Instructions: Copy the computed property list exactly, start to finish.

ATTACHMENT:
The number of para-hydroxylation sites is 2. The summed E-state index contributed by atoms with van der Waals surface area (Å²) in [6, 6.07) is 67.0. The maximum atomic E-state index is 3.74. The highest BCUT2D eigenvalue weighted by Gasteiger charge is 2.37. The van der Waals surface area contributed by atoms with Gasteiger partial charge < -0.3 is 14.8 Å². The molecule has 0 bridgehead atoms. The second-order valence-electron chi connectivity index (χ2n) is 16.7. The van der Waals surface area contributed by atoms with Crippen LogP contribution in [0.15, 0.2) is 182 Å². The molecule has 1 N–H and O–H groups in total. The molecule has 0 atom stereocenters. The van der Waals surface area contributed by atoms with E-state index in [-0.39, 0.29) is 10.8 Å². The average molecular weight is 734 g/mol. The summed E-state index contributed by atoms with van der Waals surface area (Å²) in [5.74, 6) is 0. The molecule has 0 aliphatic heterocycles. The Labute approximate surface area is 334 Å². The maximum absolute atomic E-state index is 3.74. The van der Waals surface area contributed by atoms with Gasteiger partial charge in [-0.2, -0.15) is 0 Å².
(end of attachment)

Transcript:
The number of para-hydroxylation sites is 2. The summed E-state index contributed by atoms with van der Waals surface area (Å²) in [6, 6.07) is 67.0. The maximum atomic E-state index is 3.74. The highest BCUT2D eigenvalue weighted by Gasteiger charge is 2.37. The van der Waals surface area contributed by atoms with Gasteiger partial charge < -0.3 is 14.8 Å². The molecule has 0 bridgehead atoms. The second-order valence-electron chi connectivity index (χ2n) is 16.7. The van der Waals surface area contributed by atoms with Crippen LogP contribution in [0.15, 0.2) is 182 Å². The molecule has 1 N–H and O–H groups in total. The molecule has 0 atom stereocenters. The van der Waals surface area contributed by atoms with E-state index in [-0.39, 0.29) is 10.8 Å². The average molecular weight is 734 g/mol. The summed E-state index contributed by atoms with van der Waals surface area (Å²) in [5.74, 6) is 0. The molecule has 0 aliphatic heterocycles. The Labute approximate surface area is 334 Å². The maximum absolute atomic E-state index is 3.74. The van der Waals surface area contributed by atoms with Gasteiger partial charge in [-0.2, -0.15) is 0 Å².